Each Columbus Day we highlight one our favorite FACES of Louisville from the past year. Kathy Cary, you are amazing and we are thrilled to showcase you again!
Though Kathy Cary of Lilly’s Bistro is a cooking legend in Louisville, she answers the phone, makes grocery lists and does most all of the cooking herself at Lilly’s. We spoke to her on her day off, and she was looking forward to spending the afternoon reading cookbooks. She is truly a gem in our town, and we’re thrilled she joins us today as our FACE of Louisville.
How long have you been cooking?
I have been cooking for 40 years. I was always reading a lot of gourmet magazines, looking through recipes and helping my mother in the kitchen. At the time, my mother was taking cooking lessons from Camille Glenn. My favorite things to make were chicken salad, homemade quiche and crepes. When I was a junior in high school, I began giving cooking classes at my house to my friends and peers. I would hold four cooking classes each Saturday. Funny thing was, my parents paid for all the groceries, and I would teach the class and take all the money.
I also used to make this delicious chocolate fudge sauce that I learned from a woman who worked for my grandmother. I would take the sauce to Collegiate, where I went to school, and sell it at recess. This sauce is still on the menu at Lilly’s.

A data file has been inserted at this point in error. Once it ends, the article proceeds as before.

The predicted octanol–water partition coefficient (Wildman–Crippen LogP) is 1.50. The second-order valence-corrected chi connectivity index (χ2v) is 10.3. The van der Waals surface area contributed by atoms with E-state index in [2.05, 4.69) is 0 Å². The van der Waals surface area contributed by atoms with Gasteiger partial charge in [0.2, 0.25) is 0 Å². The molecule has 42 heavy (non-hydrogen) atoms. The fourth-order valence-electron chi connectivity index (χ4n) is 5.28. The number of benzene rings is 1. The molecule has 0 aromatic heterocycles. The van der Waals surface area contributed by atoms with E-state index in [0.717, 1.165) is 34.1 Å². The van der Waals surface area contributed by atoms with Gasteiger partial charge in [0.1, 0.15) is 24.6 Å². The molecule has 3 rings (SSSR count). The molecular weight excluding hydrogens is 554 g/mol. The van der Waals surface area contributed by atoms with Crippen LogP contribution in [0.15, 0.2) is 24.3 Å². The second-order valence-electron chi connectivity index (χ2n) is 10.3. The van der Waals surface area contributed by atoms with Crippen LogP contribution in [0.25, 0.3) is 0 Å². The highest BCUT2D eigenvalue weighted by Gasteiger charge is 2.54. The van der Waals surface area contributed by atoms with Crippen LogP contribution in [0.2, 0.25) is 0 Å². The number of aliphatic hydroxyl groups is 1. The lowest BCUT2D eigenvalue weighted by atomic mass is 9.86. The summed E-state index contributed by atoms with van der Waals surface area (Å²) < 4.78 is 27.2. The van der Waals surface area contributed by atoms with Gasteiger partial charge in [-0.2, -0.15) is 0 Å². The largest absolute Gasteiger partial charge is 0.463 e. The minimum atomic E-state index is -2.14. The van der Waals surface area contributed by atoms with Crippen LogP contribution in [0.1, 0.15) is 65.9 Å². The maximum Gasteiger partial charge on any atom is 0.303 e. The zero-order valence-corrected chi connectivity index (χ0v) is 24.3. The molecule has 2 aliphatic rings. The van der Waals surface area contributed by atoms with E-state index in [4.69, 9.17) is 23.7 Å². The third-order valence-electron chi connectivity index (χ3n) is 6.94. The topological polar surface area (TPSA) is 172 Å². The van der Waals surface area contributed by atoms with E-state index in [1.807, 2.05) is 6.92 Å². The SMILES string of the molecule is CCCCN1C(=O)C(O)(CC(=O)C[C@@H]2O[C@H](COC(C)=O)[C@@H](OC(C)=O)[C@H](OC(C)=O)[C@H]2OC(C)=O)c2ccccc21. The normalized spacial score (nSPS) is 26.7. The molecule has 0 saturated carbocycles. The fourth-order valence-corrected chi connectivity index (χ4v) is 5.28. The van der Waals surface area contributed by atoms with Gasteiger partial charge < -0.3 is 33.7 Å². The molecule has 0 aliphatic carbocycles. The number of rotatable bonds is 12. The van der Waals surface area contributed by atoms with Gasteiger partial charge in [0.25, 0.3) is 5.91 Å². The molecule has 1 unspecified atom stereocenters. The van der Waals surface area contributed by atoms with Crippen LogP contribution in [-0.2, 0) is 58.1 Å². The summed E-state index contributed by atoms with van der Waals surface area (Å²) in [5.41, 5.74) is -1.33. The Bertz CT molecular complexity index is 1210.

You moved to Washington, D.C., after high school and really learned how to professionally cook there. What was that like?
In 1972, I took a year off and went to Washington, D.C., and I started taking Cordon Bleu cooking classes there. I couldn’t afford the class, so I would help out the owner of the school in exchange for my tuition. Her husband was an international diplomat, and they had lived all over the world. They had no children, and, in some way, they adopted me. Mostly diplomats’ wives took classes there and I started catering for them. They were an audience for me right away, and they trusted me.
Later that year, I enrolled in George Washington University and started catering more. I took out an ad in a Georgetown magazine and was working out of my teeny weeny apartment kitchen in Georgetown. I was doing this at 19 years old.
After catering for a couple of years, you went to work in a restaurant for the first time. Tell us about this experience.
In 1974, I went to work at a restaurant called The Big Cheese. I was a lunch chef on the hot line. I was all by myself working in a professional kitchen. This was a big D.C. restaurant at the time. Henry Kissinger had his wedding reception there.
After all this adventure, what brought you home to Louisville?
I came home around Derby time and met Will Cary, my future husband, at a bar downtown. I returned to D.C., and Will Cary kept calling my parents’ house wondering when I was coming home next. I came home later that summer for my sister’s wedding and reconnected with him. I decided to move back home then.